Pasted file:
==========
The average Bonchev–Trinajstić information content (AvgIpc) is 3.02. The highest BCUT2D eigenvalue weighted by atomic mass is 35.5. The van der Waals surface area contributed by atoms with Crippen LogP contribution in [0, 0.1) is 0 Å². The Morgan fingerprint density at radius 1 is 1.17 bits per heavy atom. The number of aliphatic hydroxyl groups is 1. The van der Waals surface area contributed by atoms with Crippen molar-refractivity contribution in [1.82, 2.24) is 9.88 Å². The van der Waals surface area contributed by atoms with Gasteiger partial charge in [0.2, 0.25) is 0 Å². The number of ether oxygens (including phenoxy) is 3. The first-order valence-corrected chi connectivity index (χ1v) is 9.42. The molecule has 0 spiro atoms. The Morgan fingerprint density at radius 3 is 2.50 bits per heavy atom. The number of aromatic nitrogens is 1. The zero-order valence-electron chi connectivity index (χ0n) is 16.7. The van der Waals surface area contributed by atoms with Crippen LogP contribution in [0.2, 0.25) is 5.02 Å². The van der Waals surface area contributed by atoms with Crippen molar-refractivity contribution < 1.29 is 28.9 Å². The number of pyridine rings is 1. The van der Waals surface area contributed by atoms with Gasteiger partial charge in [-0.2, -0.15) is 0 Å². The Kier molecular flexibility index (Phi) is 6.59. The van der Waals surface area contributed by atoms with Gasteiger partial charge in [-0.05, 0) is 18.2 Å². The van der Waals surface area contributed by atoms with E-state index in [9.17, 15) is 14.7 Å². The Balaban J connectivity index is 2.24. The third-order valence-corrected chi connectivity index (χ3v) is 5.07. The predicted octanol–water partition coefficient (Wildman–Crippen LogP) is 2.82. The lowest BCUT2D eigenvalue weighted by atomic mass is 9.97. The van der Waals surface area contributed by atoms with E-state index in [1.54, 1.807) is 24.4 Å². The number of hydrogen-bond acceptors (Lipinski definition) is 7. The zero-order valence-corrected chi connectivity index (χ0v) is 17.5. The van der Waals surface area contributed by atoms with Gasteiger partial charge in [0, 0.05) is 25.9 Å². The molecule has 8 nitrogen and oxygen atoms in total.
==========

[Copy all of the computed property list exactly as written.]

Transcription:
The average Bonchev–Trinajstić information content (AvgIpc) is 3.02. The highest BCUT2D eigenvalue weighted by atomic mass is 35.5. The van der Waals surface area contributed by atoms with Crippen LogP contribution in [0, 0.1) is 0 Å². The Morgan fingerprint density at radius 1 is 1.17 bits per heavy atom. The number of aliphatic hydroxyl groups is 1. The van der Waals surface area contributed by atoms with Crippen molar-refractivity contribution in [1.82, 2.24) is 9.88 Å². The van der Waals surface area contributed by atoms with Gasteiger partial charge in [0.2, 0.25) is 0 Å². The number of ether oxygens (including phenoxy) is 3. The first-order valence-corrected chi connectivity index (χ1v) is 9.42. The molecule has 0 spiro atoms. The Morgan fingerprint density at radius 3 is 2.50 bits per heavy atom. The number of aromatic nitrogens is 1. The zero-order valence-electron chi connectivity index (χ0n) is 16.7. The van der Waals surface area contributed by atoms with Crippen LogP contribution in [0.2, 0.25) is 5.02 Å². The van der Waals surface area contributed by atoms with Crippen molar-refractivity contribution < 1.29 is 28.9 Å². The number of pyridine rings is 1. The van der Waals surface area contributed by atoms with Gasteiger partial charge in [-0.2, -0.15) is 0 Å². The Kier molecular flexibility index (Phi) is 6.59. The van der Waals surface area contributed by atoms with Gasteiger partial charge in [-0.05, 0) is 18.2 Å². The van der Waals surface area contributed by atoms with E-state index in [9.17, 15) is 14.7 Å². The Balaban J connectivity index is 2.24. The third-order valence-corrected chi connectivity index (χ3v) is 5.07. The predicted octanol–water partition coefficient (Wildman–Crippen LogP) is 2.82. The lowest BCUT2D eigenvalue weighted by atomic mass is 9.97. The van der Waals surface area contributed by atoms with E-state index in [1.54, 1.807) is 24.4 Å². The number of hydrogen-bond acceptors (Lipinski definition) is 7. The zero-order valence-corrected chi connectivity index (χ0v) is 17.5. The van der Waals surface area contributed by atoms with Gasteiger partial charge in [0, 0.05) is 25.9 Å². The molecule has 8 nitrogen and oxygen atoms in total.